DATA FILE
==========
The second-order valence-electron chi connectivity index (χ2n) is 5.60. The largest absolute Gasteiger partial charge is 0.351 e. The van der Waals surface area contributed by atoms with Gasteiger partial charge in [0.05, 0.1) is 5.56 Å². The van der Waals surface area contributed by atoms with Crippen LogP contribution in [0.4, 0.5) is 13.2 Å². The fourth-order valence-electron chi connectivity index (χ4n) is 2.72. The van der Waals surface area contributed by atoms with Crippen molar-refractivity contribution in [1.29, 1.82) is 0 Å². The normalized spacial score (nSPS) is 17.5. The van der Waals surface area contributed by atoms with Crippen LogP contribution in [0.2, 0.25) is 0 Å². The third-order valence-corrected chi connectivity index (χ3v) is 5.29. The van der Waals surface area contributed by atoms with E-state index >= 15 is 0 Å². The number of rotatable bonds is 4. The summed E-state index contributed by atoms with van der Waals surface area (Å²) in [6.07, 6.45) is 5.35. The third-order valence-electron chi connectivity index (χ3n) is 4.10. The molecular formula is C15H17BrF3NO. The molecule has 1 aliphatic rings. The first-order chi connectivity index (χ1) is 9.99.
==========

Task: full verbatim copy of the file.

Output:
The second-order valence-electron chi connectivity index (χ2n) is 5.60. The largest absolute Gasteiger partial charge is 0.351 e. The van der Waals surface area contributed by atoms with Gasteiger partial charge in [0.05, 0.1) is 5.56 Å². The van der Waals surface area contributed by atoms with Crippen LogP contribution in [0.4, 0.5) is 13.2 Å². The fourth-order valence-electron chi connectivity index (χ4n) is 2.72. The van der Waals surface area contributed by atoms with Crippen molar-refractivity contribution in [1.29, 1.82) is 0 Å². The normalized spacial score (nSPS) is 17.5. The van der Waals surface area contributed by atoms with Crippen LogP contribution in [0.2, 0.25) is 0 Å². The third-order valence-corrected chi connectivity index (χ3v) is 5.29. The van der Waals surface area contributed by atoms with E-state index >= 15 is 0 Å². The number of rotatable bonds is 4. The summed E-state index contributed by atoms with van der Waals surface area (Å²) in [6.07, 6.45) is 5.35. The third-order valence-electron chi connectivity index (χ3n) is 4.10. The molecular formula is C15H17BrF3NO. The molecule has 1 aliphatic rings. The first-order chi connectivity index (χ1) is 9.99.